Pay Equity Day measures salary gap between working women, men

Large numbers of women have entered the workforce in the past 50 years, but the Institute for Women's Policy Research warns it could be decades before they are paid the same as men for the same job. (Adobe Stock)

CORRECTION: The AAUW of Indiana co-president is Sherry Watkins. An earlier version of this article incorrectly stated her last name as Watson. (2:45 p.m. MDT, March 12, 2024))

Today is Equal Pay Day for women in Indiana and elsewhere, marking the amount of time female employees must work every year to catch up with their male counterparts' salaries.

Currently, the average female worker is paid 84 cents for every dollar earned by a man working in a similar occupation, according to the National Committee on Pay Equity. However, women in Indiana may have to work even longer - their average pay is only 77 cents on the dollar.

Sherry Watkins, co-president of the American Association of University Women of Indiana, points out that pay inequity ultimately affects more than just working women.

"One way to do that would be to ensure that women are making as much money as men in all fields. Although that is true in some fields, it's certainly not in all. It affects not only women but also their families and, therefore, the economy," Watkins said.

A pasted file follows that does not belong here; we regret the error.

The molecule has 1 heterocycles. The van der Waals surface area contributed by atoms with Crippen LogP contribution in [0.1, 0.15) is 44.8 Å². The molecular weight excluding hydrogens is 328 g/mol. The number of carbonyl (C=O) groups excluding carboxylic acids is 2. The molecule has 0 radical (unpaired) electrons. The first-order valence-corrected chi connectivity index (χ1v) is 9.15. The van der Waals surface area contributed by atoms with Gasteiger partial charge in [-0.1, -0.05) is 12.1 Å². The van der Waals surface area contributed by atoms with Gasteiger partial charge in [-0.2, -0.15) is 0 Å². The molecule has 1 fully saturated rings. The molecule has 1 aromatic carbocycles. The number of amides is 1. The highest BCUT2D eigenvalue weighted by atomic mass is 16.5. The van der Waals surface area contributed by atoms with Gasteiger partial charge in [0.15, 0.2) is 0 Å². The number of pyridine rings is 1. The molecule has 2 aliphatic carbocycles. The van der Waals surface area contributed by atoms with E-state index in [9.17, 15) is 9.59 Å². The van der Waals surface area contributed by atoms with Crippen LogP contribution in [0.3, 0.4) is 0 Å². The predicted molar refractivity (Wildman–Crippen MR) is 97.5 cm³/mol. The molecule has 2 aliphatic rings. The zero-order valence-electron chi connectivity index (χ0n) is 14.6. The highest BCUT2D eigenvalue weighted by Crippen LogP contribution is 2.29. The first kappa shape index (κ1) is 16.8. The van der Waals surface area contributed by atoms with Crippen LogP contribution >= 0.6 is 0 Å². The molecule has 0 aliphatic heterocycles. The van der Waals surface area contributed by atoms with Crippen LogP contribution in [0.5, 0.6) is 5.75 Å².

Each year, the Committee on Pay Equity calculates how many days women must work to gain parity and designates an Equal Pay Day based on its calculations. Statistics show that at the current rate of closure, the average woman's pay will not equal that of men until 2059.

While unequal pay is illegal under federal law, Watkins said the problem still exists, and the pay gap widens considerably for women of color. Statistics indicate Latina women average 52 cents per dollar, Native American women make 59 cents, and Black women earn 66 cents. Progress is still slow, she said.

"When I first became aware of it, women were making 59 cents to the dollar to a man, whereas now it's 84 cents. So, it has improved, but it's certainly not where it should be," Watkins argued.

She added said many factors contribute to earnings differences, including age, number of hours worked, presence of children, and education. She noted part of AAUW's mission is to work with lawmakers and employers to ensure women are paid fairly and have equal opportunities in the workplace.

By Mark Richardson, Producer

Tuesday, March 12, 2024